It’s not easy to be a gay rights activist in India. It’s especially difficult to be one in Kashmir.
"We can be shot any time, but we got to continue working," says 29-year-old Dr. Aijaz Ahmad Bund , founder of Sonzal Welfare Trust in Srinagar. With 12 core members and 300 volunteers, the organisation is the only one working for LGBTQ rights in Kashmir.
Their group’s initial focus was on transgender issues. They organised a highly scattered community and educated them in order to prevent normalisation of violence. More than 200 transgenders are currently registered with the organisation.
There exists aspects of the Kashmiri customs that, at first glance, seem more inclusive than others. Transgenders work as matchmakers for marriages. Cross dressers perform at weddings. But Aijaz said that they do so as there is no other livelihood option available to them. They are excluded from institutionalized acceptance, and are thus forced into only one or two professions.
Talking about how cross-dressers are often ridiculed and laughed at, Aijaz said that dressing is a personal choice and it's the toxic masculinity of our society that makes people conform to hetero-normative dressing norms.
The 29-year-old LGBT rights activist first decided to start a movement when his mother washed a cup thrice after a transwoman drank from it. Slowly, he and his team expanded the rainbow umbrella and included LGB people under it.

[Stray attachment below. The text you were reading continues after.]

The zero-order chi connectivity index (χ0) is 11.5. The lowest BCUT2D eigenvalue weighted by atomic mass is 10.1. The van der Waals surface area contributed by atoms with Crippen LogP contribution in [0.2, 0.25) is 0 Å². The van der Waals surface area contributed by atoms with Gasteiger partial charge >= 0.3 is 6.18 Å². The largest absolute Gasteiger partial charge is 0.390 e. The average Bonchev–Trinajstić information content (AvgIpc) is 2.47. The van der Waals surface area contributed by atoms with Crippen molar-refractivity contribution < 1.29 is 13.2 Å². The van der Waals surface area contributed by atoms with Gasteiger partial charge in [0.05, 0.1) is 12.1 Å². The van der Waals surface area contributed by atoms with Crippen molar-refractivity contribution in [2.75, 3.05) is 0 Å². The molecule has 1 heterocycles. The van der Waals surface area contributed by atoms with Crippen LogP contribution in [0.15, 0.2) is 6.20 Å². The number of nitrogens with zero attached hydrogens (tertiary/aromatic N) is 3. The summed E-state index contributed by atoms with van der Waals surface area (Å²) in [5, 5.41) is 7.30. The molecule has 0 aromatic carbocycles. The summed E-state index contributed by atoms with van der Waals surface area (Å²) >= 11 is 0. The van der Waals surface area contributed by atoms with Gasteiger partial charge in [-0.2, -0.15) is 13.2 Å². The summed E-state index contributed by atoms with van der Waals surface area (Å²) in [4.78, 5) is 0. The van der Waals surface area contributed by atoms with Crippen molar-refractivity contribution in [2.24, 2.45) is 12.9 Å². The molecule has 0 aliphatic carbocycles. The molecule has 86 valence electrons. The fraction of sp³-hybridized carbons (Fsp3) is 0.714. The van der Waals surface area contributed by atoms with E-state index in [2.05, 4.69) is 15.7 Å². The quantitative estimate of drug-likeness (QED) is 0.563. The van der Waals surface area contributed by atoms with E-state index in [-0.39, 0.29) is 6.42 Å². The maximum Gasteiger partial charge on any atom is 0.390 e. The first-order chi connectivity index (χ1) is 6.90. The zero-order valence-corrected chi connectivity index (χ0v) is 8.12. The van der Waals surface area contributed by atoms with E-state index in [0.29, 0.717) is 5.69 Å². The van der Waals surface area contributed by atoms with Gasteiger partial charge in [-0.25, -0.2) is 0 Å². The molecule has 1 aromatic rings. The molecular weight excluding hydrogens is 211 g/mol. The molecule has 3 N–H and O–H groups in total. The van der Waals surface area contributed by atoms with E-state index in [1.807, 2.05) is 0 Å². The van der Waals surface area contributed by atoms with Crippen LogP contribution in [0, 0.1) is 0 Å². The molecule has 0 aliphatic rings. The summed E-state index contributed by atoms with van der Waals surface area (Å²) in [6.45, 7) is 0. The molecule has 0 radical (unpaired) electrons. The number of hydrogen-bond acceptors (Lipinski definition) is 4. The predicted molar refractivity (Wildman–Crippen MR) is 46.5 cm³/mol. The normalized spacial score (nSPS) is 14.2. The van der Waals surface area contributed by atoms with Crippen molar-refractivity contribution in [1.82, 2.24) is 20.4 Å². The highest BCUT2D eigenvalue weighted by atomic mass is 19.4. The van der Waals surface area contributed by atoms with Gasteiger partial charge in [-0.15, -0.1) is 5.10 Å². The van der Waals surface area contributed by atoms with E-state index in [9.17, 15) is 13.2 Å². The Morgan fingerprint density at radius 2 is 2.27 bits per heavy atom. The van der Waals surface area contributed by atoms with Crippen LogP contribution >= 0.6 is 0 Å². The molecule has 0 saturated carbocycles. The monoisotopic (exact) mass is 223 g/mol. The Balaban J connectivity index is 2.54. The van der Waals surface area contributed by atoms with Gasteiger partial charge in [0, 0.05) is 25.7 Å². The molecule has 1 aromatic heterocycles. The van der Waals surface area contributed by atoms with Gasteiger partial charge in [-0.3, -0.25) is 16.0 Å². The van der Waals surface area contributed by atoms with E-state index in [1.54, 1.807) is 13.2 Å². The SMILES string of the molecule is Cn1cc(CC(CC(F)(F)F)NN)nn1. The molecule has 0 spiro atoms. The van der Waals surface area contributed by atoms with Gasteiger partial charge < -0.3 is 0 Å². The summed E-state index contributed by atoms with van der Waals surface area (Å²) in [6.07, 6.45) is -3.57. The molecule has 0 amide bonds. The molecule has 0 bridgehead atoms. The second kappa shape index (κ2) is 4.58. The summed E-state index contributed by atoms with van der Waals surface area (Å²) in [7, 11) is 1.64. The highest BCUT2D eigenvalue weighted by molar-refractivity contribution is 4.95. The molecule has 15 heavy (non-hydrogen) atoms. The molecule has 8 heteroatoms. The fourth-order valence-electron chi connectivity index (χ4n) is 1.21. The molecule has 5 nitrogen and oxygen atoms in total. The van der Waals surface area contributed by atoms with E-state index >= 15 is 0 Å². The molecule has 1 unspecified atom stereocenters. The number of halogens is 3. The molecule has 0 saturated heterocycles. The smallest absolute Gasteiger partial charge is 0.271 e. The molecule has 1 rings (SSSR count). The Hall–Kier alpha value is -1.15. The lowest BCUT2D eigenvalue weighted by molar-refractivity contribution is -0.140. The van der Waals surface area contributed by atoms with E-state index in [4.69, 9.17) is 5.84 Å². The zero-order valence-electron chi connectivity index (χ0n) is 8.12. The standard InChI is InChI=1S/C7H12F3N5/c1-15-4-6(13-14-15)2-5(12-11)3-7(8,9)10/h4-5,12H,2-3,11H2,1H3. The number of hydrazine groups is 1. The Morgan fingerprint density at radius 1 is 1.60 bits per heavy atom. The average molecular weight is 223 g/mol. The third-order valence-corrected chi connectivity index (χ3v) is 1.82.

25-year-old Shafi Khan, co-founder of Sonzal Welfare Trust, said, "There was an invisible population belonging to this group who lived in the same society as ours but we never acknowledged or addressed their problems."
The idea was to create a safe space for them.
Several people in the community, suffering from suicidal thoughts and deep-rooted psychological issues come to the organisation on a regular basis now. "We continue to live in a society that doesn't accept most of these issues, so it gets quite challenging," he added.
They also deal with cases of male child sexual abuse.
In a society where the dominant narrative is that of heteronormalcy, majority of the people are homophobic. That, coupled with religion dictating societal norms, makes it very difficult for Aijaz’s team to work.
"Maybe some other issues are a lot more accepted, but the moment you say "gender", people become very uncomfortable," said Shafi.
Sonzal Welfare Trust offers their counseling services 24x7. They conduct one-to-one sessions, most of which are spent counselling people who are confused, ashamed, suicidal and neglected.
"We don't accept that everyone has a story, everyone has a background. That's what people need to understand. What's normal for you, might be different for another," said Shafi.
Aijaz added that family discussions on these matters is what can help increase awareness and acceptance. They reiterated "If we don't talk about these issues, who will? "